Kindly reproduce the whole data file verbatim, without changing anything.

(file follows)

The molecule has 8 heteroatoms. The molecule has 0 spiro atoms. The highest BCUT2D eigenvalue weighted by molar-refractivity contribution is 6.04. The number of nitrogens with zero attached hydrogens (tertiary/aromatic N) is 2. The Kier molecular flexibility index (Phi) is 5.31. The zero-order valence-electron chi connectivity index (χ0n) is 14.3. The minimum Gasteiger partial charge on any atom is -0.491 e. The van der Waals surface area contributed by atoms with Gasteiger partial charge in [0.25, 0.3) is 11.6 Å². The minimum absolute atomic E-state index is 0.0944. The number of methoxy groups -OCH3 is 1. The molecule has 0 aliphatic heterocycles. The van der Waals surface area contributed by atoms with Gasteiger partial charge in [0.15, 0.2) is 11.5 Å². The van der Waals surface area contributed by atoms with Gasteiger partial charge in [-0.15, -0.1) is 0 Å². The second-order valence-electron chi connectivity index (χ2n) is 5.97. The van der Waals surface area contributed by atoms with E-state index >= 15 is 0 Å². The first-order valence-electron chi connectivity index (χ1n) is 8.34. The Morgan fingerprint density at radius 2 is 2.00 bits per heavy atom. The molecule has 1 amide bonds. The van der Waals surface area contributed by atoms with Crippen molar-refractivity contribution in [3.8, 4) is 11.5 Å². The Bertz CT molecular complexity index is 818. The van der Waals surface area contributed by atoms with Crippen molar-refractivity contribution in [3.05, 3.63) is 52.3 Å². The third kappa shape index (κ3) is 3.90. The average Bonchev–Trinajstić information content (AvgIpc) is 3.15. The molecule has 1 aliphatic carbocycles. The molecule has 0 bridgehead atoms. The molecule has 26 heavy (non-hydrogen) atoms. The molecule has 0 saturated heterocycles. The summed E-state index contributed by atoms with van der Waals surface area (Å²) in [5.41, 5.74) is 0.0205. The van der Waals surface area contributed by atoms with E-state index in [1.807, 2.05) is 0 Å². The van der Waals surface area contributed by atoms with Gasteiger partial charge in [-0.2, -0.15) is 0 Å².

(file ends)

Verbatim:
The molecule has 8 heteroatoms. The molecule has 0 spiro atoms. The highest BCUT2D eigenvalue weighted by molar-refractivity contribution is 6.04. The number of nitrogens with zero attached hydrogens (tertiary/aromatic N) is 2. The Kier molecular flexibility index (Phi) is 5.31. The zero-order valence-electron chi connectivity index (χ0n) is 14.3. The minimum Gasteiger partial charge on any atom is -0.491 e. The van der Waals surface area contributed by atoms with Gasteiger partial charge in [0.25, 0.3) is 11.6 Å². The minimum absolute atomic E-state index is 0.0944. The number of methoxy groups -OCH3 is 1. The molecule has 0 aliphatic heterocycles. The van der Waals surface area contributed by atoms with Gasteiger partial charge in [0.15, 0.2) is 11.5 Å². The van der Waals surface area contributed by atoms with Gasteiger partial charge in [-0.15, -0.1) is 0 Å². The second-order valence-electron chi connectivity index (χ2n) is 5.97. The van der Waals surface area contributed by atoms with E-state index >= 15 is 0 Å². The first-order valence-electron chi connectivity index (χ1n) is 8.34. The Morgan fingerprint density at radius 2 is 2.00 bits per heavy atom. The molecule has 1 amide bonds. The van der Waals surface area contributed by atoms with Crippen molar-refractivity contribution in [3.8, 4) is 11.5 Å². The Bertz CT molecular complexity index is 818. The van der Waals surface area contributed by atoms with Crippen molar-refractivity contribution in [3.05, 3.63) is 52.3 Å². The third kappa shape index (κ3) is 3.90. The average Bonchev–Trinajstić information content (AvgIpc) is 3.15. The molecule has 1 aliphatic carbocycles. The molecule has 0 bridgehead atoms. The molecule has 26 heavy (non-hydrogen) atoms. The molecule has 0 saturated heterocycles. The summed E-state index contributed by atoms with van der Waals surface area (Å²) in [5.41, 5.74) is 0.0205. The van der Waals surface area contributed by atoms with E-state index in [1.807, 2.05) is 0 Å². The van der Waals surface area contributed by atoms with Gasteiger partial charge in [-0.2, -0.15) is 0 Å².